E Portfolios in The Classroom

Using E-Portfolios in the Classroom

For decades, students have been required to complete assignments at their respective schools. Most of the time, these were only seen by the teacher, who graded them and returned them to the student. The work was sometimes displayed on the walls of classrooms or in the hallways of schools. When it came to report card conferences, many teachers kept portfolios of student work on hand, and the rare teacher taught students how to create their own portfolios from their own work.

More and more schools are opting for paperless operations or migrating to the “cloud,” which stores files on the Internet, making student work more easily shareable, accessible by a larger number of people, and more easily organised. Many teachers are utilising digital portfolios, also known as “e-portfolios,” to help their students showcase their work. Teachers’ methods for assigning, collecting, and assessing student classwork and projects have changed dramatically as a result of the introduction of digital portfolios.

Prior to making a decision on a tool or platform, you should ask yourself the following questions:

Is student work available to the public, or does it have to be kept in a “walled garden”?
Is it possible for students to view and comment on each other’s work?
Is it possible for the teacher to provide feedback to the student in private?
Is it possible to easily organise student work by date, course, or some other classification?
Is it possible for students to transfer their portfolios from year to year as they progress through the school?
When students graduate from high school, will they be able to access their work or export it?
Is it possible to upload a variety of file types (documents, audio files, video files) to the platform?
Is there a cost associated with using the tool or platform?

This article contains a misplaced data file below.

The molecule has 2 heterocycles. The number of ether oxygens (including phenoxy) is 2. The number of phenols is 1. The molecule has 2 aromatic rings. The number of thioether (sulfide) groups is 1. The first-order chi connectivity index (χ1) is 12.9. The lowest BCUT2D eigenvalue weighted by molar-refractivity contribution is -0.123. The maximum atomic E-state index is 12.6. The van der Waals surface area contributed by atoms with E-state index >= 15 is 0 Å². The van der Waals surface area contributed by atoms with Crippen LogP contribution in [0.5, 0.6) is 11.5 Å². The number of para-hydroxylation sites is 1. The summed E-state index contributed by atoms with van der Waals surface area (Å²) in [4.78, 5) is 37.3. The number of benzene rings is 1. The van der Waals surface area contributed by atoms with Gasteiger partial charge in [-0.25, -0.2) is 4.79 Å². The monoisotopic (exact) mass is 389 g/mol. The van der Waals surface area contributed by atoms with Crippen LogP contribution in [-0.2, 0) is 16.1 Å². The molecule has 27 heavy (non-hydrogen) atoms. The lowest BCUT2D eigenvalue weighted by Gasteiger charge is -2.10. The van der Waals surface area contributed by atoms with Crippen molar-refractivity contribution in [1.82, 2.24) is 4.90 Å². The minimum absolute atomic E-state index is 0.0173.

Is it possible for a teacher to set up a teacher account as well as student accounts, or do students have to sign up themselves? Is there a minimum age requirement to join?
Is it possible to integrate the tool with an existing SMS system or other school-wide database and/or gradebook system?
Some of these questions may not apply to your situation, but conducting research before committing to a tool is essential…………………………………………………. Transferring student work from one platform to another can be time-consuming and frustrating once your students have begun building their portfolio.

Several Alternatives
There are several tools that can be used to collect, organise, and share student work, which are listed below. Those that are available for free are denoted by an asterisk (*).

Project Foundry is a company that specialises in the creation of new projects.
This tool facilitates the organisation, tracking, and sharing of learning in a project-based learning environment. It includes tools for grading and providing feedback that are based on standards. Teachers have the option of including a digital portfolio website for their students in their lesson plans.

Powered by Google Sites*
Create a website to allow students to share their classwork and projects. Users must be at least 13 years old in order to register. Students can upload files by selecting the “file locker” option from the drop-down menu.

Wikispaces and PBwiki are two examples of collaborative work.
Using these two wiki-building tools, students can create a website containing a collection of their work. Because of the collaborative nature of the tools, student teams can create a workspace in which to display their achievements. Student accounts can be created by the teacher even if they do not have an email address. (Please note that PBwiki is also referred to as PBworks.)

Dropbox* Students can share their work by creating a public folder in the Dropbox service. This platform supports a variety of file formats and can be used collaboratively by allowing users to share folders.

For each class, students can create “notebooks” within their Evernote accounts, which can then be shared with the rest of the class. Students can upload documents, photos, and audio files to their notebooks, as well as other types of files.

Teachers can use eBackpack to assign, collect, grade, and return assignments to students. Students can do the same. Students can upload files to their digital locker in order to compile an online portfolio for the course they are currently enrolled in. Work that has been uploaded cannot be viewed by anyone outside of the closed system.